If you board an airplane and take up more than one seat, must you pay more than one fare? In North America, the answer will soon depend on whether you're traveling in Canada or in the United States.
On January 10th, the Canadian Transportation Agency (CTA) took a stand on how much some airline passengers must pay to sit. You can read the official press release here, but essentially, the agency ruled that Canadian airlines (Air Canada, Air Canada Jazz, and WestJet) must let people with severe disabilities fly with a personal attendant at no extra charge. Next January, when the ruling goes into effect, the same "one-person, one-fare" policy will be applied to "clinically obese" air travelers who cannot fit into one seat.
A similar ruling has been in force for years on Canadian trains, buses and ferries. Now Canadian airlines have one year to figure out how they will comply. And even if you don't plan to travel in Canada anytime soon, you should pay attention to what happens.
I will. ("Seatmates of size" is a hot topic at the Well-Mannered Traveler headquarters.) Disability rights organizations in the U.S. will certainly be keeping tabs. And so should anyone who is, or has been squeezed in next to, a seatmate of size. Of course, you can be darn sure U.S. carriers will be watching what happens up north. Currently, most of them charge, or reserve the right to charge, for that second seat.
Here's some of what's at issue:
According to Jadrino Huot, spokesman for the CTA, the new ruling is a human rights issue and "does not apply to air travelers who are merely 'uncomfortable' on an airplane. It's not a matter of personal preference or a matter of personal discomfort. It's a matter of need and only addresses persons with severe disabilities."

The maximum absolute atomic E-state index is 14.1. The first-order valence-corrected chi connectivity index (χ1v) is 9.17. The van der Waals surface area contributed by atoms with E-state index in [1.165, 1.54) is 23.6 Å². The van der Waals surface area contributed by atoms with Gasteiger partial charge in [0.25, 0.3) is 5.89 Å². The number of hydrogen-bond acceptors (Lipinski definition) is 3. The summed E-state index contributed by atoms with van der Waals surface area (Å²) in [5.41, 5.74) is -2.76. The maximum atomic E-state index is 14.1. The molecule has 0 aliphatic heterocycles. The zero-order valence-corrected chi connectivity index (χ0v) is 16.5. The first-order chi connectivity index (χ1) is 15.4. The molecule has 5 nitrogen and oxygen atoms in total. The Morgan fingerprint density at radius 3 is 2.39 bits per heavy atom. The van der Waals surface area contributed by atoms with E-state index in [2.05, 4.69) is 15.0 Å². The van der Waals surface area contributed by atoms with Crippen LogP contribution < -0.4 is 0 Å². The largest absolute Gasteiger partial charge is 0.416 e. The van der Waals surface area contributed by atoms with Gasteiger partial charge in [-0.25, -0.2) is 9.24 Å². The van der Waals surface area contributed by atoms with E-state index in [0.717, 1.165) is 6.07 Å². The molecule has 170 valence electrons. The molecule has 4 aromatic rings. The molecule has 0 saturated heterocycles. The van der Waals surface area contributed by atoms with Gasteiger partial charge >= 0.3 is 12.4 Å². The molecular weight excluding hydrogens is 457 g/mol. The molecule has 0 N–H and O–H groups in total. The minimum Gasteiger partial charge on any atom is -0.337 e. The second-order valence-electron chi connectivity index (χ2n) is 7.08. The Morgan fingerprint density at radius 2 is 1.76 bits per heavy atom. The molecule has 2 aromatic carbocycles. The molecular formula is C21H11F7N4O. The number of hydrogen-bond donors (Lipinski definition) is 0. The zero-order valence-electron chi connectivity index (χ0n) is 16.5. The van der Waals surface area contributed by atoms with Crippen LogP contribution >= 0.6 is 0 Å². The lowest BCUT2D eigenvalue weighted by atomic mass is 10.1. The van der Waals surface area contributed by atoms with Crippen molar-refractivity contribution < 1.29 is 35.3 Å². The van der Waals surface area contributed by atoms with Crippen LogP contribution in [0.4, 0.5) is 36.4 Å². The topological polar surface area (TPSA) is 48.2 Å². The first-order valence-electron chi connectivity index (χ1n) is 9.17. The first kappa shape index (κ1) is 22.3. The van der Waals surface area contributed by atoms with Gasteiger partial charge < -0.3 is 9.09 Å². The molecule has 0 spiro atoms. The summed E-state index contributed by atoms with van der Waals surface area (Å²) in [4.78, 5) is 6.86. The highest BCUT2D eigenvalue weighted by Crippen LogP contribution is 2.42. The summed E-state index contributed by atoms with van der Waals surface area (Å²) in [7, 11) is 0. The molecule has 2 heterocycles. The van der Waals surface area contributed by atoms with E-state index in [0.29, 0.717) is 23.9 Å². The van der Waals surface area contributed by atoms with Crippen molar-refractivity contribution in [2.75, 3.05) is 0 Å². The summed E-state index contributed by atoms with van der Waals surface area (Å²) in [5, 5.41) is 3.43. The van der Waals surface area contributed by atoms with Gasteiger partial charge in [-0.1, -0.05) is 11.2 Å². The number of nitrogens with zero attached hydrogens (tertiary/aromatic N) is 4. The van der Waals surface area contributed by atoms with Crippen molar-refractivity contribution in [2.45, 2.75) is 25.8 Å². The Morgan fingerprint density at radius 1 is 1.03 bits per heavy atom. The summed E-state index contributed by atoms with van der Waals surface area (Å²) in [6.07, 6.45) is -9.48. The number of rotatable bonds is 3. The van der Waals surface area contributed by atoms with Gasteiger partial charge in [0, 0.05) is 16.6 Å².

On the face of it, the policy seems straightforward and an important precedent-setting victory for disability rights organizations. But airlines and well-mannered travelers have a lot of questions.
For example, the CTA ruling will not apply "to those who want to travel with a companion for personal reasons or people who require caregiver assistance on the ground but not on the plane." But who will determine what sort of assistance a traveler truly needs? Will an airline take a passenger's word for it, conduct some sort of test or require a note from a doctor?
When it comes to making room for large passengers on Canadian flights, the issues seem even more complicated. The CTA's ruling states that the decision "does not apply to persons who are obese but not disabled as a result of their obesity." But it also says that Canadian air carriers must apply the one-person-one-fare rule to passengers "determined to be functionally disabled by obesity for purposes of air travel."
Here too, definitions will become very important. What makes a passenger obese enough to be "functionally disabled for purposes of air travel"? Who will make that determination? Will a letter from a doctor be required or will gate agents have to "eyeball it" or ask a large passenger to perhaps step on a scale so BMI (body mass index) can be calculated?
Or will the Canadian airlines study Southwest Airlines' policy, which the CTA notes "screens for entitlement to an additional seat by determining whether a person can lower the seat's armrests."